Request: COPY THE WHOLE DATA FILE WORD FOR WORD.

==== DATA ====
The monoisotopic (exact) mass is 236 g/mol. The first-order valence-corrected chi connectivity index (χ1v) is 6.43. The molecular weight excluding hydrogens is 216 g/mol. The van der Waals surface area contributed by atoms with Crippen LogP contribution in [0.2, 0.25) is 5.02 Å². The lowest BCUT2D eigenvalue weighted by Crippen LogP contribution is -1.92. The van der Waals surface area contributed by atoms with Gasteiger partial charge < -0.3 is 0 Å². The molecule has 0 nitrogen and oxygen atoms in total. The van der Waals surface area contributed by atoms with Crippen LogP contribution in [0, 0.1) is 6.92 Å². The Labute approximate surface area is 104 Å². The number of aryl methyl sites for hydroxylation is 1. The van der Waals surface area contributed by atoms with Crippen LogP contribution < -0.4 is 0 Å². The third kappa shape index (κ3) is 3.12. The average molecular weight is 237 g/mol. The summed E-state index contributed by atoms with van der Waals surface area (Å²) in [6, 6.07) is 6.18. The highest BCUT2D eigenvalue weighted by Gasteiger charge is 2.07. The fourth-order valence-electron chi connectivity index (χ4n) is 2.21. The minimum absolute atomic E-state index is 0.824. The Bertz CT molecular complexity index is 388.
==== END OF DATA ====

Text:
The monoisotopic (exact) mass is 236 g/mol. The first-order valence-corrected chi connectivity index (χ1v) is 6.43. The molecular weight excluding hydrogens is 216 g/mol. The van der Waals surface area contributed by atoms with Crippen LogP contribution in [0.2, 0.25) is 5.02 Å². The lowest BCUT2D eigenvalue weighted by Crippen LogP contribution is -1.92. The van der Waals surface area contributed by atoms with Gasteiger partial charge < -0.3 is 0 Å². The molecule has 0 nitrogen and oxygen atoms in total. The van der Waals surface area contributed by atoms with Crippen LogP contribution in [0, 0.1) is 6.92 Å². The Labute approximate surface area is 104 Å². The number of aryl methyl sites for hydroxylation is 1. The van der Waals surface area contributed by atoms with Crippen LogP contribution < -0.4 is 0 Å². The third kappa shape index (κ3) is 3.12. The average molecular weight is 237 g/mol. The summed E-state index contributed by atoms with van der Waals surface area (Å²) in [6, 6.07) is 6.18. The highest BCUT2D eigenvalue weighted by Gasteiger charge is 2.07. The fourth-order valence-electron chi connectivity index (χ4n) is 2.21. The minimum absolute atomic E-state index is 0.824. The Bertz CT molecular complexity index is 388.